Likewise, last week, anyone who’s anyone crammed into Bohnett Park on Santa Barbara’s densely and intensely packed Westside, for what could easily be confused for yet another dorky, grip-and-grin ceremonial ribbon cutting. The park ​— ​named for former city mayor Floyd Bohnett, who persuaded the Rotary Club to which he belonged to donate the land to the city ​— ​has long been synonymous with gang activity in Santa Barbara’s popular imagination. At long last, City Hall and a large number of nonprofits have hatched a vast conspiracy to turn that around. They enlisted Manuel Unzueta ​— ​Have Mural, Will Travel ​— ​and his daughter Annette Unzueta to design a 100-foot wide mural on the back wall of the Boys & Girls Club. They enlisted 68 teens to help with the painting, many of whom had regarded that space as their personal graffiti gallery. When Ricardo Venegas tried to enlist help a year ago to paint a mural on the park’s restrooms, some of the young men hanging out demanded he lift his shirt to show he wasn’t wearing a wire. The same ones, this time, helped get others to get the job done. The La Cumbre Foundation fixed the park’s basketball courts, long afflicted with asphalt-eating weeds and ball-swallowing craters on the backboards. And along the way, someone noticed that about half the lights in and around the park don’t work. Over the years, one of the mural artists told me, he and his friends learned to play handball in the dark. Naturally, one wonders how and why it took so long for people to figure out something so obvious. But, as I was gently reminded, sometimes it’s better to praise the light than curse the darkness.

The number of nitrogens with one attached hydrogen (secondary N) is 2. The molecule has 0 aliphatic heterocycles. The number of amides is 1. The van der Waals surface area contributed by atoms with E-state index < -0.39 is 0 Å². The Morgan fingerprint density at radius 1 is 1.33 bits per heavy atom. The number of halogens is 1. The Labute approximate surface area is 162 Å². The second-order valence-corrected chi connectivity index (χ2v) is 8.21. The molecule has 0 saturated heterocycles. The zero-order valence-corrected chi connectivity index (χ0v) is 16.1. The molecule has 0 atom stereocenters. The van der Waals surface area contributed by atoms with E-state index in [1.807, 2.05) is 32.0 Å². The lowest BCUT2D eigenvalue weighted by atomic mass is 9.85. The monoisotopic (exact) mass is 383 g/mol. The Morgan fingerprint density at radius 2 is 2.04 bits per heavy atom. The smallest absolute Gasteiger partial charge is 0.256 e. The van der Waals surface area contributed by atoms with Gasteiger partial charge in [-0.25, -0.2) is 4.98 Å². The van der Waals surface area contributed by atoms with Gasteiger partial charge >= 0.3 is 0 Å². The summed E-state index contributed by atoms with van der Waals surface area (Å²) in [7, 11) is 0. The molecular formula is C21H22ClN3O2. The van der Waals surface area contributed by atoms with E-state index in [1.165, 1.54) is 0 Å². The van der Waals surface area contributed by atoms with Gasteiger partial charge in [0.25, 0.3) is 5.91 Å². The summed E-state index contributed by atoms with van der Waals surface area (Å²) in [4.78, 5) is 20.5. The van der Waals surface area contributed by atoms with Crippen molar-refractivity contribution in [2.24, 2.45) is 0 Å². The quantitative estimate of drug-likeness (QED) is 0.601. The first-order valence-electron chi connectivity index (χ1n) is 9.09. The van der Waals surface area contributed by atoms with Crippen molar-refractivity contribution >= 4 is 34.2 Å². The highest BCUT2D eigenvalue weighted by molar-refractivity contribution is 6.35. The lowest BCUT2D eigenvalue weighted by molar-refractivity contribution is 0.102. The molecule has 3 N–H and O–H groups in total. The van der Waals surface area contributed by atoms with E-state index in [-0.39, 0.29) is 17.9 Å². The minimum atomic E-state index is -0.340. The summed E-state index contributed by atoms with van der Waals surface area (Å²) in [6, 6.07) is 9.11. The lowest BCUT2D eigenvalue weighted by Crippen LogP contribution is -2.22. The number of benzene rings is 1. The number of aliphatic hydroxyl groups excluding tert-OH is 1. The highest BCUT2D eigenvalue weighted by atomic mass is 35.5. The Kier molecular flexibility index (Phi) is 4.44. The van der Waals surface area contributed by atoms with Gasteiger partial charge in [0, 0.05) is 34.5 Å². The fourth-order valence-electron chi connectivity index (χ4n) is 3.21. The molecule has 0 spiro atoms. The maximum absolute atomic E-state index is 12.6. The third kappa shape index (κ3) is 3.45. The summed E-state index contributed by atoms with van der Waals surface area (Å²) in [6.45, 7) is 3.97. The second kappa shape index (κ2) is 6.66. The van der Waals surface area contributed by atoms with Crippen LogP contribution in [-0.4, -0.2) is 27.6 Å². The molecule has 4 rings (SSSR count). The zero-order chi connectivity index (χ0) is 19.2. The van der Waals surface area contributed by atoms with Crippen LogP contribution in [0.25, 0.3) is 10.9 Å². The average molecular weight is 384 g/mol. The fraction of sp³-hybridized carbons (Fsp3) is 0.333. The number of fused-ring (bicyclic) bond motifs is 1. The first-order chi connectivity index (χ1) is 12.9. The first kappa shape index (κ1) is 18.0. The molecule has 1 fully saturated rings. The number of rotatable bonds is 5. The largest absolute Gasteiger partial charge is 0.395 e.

Last but not least, it is worth noting that UCSB is poised at the precipice of becoming certified as a Hispanic-Serving Institution, a designation meaning that at least 25 percent of all undergraduates enrolled are Latinos. That could happen as early as October, and when it does, UCSB will become the first of the 61 top research powerhouses in the country to achieve this distinction. This did not happen by accident. Given that a statewide initiative passed in 1996 prohibits the consideration of race or ethnicity in admissions, it took commitment and ingenuity. Under the direction of Chancellor Henry Yang ​— ​and with strong faculty support ​— ​UCSB admissions officers were instructed to consider the educational backgrounds of qualified applicants’ parents. In other words, if a high school graduate was the first in his family to apply to college, consideration would be given. Clearly, there’s more to it than that, but the results speak for themselves. In 2001, 14.7 percent of all undergraduates had Hispanic last names. Last year, the number was 23.5 percent. For those freaking that qualified white students might be bumped as a result, chill. For every freshman space available at UCSB, there are two qualified applicants. By focusing limited resources on students who’ve demonstrated a past drive to perform, UCSB has inadvertently ​— ​and perhaps verdantly ​— ​narrowed a glaring inequality in educational access. Not bad. In the meantime, watch out for falling good news. If we’re not careful, we could have an epidemic.